Every business plan begins with a set of assumptions. It lays out a strategy that takes those assumptions as a given and proceeds to show how to achieve the company’s vision. Because the assumptions haven’t been proved to be true (they are assumptions, after all) and in fact are often erroneous, the goal of a startup’s early efforts should be to test them as quickly as possible.

What traditional business strategy excels at is helping managers identify clearly what assumptions are being made in a particular business. The first challenge for an entrepreneur is to build an organization that can test these assumptions systematically. The second challenge, as in all entrepreneurial situations, is to perform that rigorous testing without losing sight of the company’s overall vision.

Many assumptions in a typical business plan are unexceptional. These are well-established facts drawn from past industry experience or straightforward deductions. In Facebook’s case, it was clear that advertisers would pay for customers’ attention. Hidden among these mundane details are a handful of assumptions that require more courage to state—in the present tense—with a straight face: we assume that customers have a significant desire to use a product like ours, or we assume that supermarkets will carry our product. Acting as if these assumptions are true is a classic entrepreneur superpower. They are called leaps of faith precisely because the success of the entire venture rests on them. If they are true, tremendous opportunity awaits. If they are false, the startup risks total failure.


Most leaps of faith take the form of an argument by analogy. For example, one business plan I remember argued as follows: “Just as the development of progressive image loading allowed the widespread use of the World Wide Web over dial-up, so too our progressive rendering technology will allow our product to run on low-end personal computers.” You probably have no idea what progressive image loading or rendering is, and it doesn’t much matter. But you know the argument (perhaps you’ve even used it):

Previous technology X was used to win market Y because of attribute Z. We have a new technology X2 that will enable us to win market Y2 because we too have attribute Z.

The problem with analogies like this is that they obscure the true leap of faith. That is their goal: to make the business seem less risky. They are used to persuade investors, employees, or partners to sign on. Most entrepreneurs would cringe to see their leap of faith written this way:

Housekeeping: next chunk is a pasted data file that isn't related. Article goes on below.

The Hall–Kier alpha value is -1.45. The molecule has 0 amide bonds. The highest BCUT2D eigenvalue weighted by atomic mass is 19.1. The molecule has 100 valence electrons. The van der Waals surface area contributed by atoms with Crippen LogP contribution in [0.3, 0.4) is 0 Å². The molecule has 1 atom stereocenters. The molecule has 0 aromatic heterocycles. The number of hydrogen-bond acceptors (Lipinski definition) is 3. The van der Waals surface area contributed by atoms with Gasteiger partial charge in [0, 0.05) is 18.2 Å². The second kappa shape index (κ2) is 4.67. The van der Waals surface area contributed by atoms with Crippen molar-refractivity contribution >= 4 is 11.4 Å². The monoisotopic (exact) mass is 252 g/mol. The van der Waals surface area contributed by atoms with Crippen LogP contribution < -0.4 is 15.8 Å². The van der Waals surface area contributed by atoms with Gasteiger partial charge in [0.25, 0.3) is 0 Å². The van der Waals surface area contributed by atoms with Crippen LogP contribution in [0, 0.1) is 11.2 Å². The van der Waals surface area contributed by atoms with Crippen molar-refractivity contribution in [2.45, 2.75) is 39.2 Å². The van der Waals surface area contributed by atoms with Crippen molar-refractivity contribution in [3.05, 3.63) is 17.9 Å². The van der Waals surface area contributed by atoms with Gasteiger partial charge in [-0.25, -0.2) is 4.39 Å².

Large numbers of people already wanted access to the World Wide Web. They knew what it was, they could afford it, but they could not get access to it because the time it took to load images was too long. When progressive image loading was introduced, it allowed people to get onto the World Wide Web and tell their friends about it. Thus, company X won market Y.

Similarly, there is already a large number of potential customers who want access to our product right now. They know they want it, they can afford it, but they cannot access it because the rendering is too slow. When we debut our product with progressive rendering technology, they will flock to our software and tell their friends, and we will win market Y2.

There are several things to notice in this revised statement. First, it’s important to identify the facts clearly. Is it really true that progressive image loading caused the adoption of the World Wide Web, or was this just one factor among many? More important, is it really true that there are large numbers of potential customers out there who want our solution right now? The earlier analogy was designed to convince stakeholders that a reasonable first step is to build the new startup’s technology and see if customers will use it.

The restated approach should make clear that what is needed is to do some empirical testing first: let’s make sure that there really are hungry customers out there eager to embrace our new technology.


Highlight news

Latest news

Page / 37